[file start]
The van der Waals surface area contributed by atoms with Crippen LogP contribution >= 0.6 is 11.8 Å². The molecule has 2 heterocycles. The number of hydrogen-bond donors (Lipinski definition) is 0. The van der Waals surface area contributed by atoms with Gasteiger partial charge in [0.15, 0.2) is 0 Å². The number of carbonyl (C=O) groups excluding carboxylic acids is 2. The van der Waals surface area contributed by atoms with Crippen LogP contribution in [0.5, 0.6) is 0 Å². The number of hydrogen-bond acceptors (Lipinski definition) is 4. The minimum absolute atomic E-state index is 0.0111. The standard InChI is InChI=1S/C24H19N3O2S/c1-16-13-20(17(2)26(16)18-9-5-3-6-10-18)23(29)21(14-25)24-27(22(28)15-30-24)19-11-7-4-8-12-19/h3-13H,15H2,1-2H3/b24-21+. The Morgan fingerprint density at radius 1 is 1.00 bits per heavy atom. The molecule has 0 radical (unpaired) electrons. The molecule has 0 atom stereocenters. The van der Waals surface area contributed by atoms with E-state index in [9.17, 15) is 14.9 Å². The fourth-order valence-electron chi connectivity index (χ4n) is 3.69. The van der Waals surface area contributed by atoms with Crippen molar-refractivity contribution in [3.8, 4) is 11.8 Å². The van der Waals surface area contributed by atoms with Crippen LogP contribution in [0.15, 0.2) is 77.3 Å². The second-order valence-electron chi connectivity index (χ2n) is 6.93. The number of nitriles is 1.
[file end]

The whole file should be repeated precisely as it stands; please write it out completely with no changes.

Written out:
The van der Waals surface area contributed by atoms with Crippen LogP contribution >= 0.6 is 11.8 Å². The molecule has 2 heterocycles. The number of hydrogen-bond donors (Lipinski definition) is 0. The van der Waals surface area contributed by atoms with Gasteiger partial charge in [0.15, 0.2) is 0 Å². The number of carbonyl (C=O) groups excluding carboxylic acids is 2. The van der Waals surface area contributed by atoms with Crippen LogP contribution in [0.5, 0.6) is 0 Å². The number of hydrogen-bond acceptors (Lipinski definition) is 4. The minimum absolute atomic E-state index is 0.0111. The standard InChI is InChI=1S/C24H19N3O2S/c1-16-13-20(17(2)26(16)18-9-5-3-6-10-18)23(29)21(14-25)24-27(22(28)15-30-24)19-11-7-4-8-12-19/h3-13H,15H2,1-2H3/b24-21+. The Morgan fingerprint density at radius 1 is 1.00 bits per heavy atom. The molecule has 0 radical (unpaired) electrons. The molecule has 0 atom stereocenters. The van der Waals surface area contributed by atoms with E-state index in [9.17, 15) is 14.9 Å². The fourth-order valence-electron chi connectivity index (χ4n) is 3.69. The van der Waals surface area contributed by atoms with Crippen molar-refractivity contribution in [3.8, 4) is 11.8 Å². The van der Waals surface area contributed by atoms with Crippen LogP contribution in [0.15, 0.2) is 77.3 Å². The second-order valence-electron chi connectivity index (χ2n) is 6.93. The number of nitriles is 1.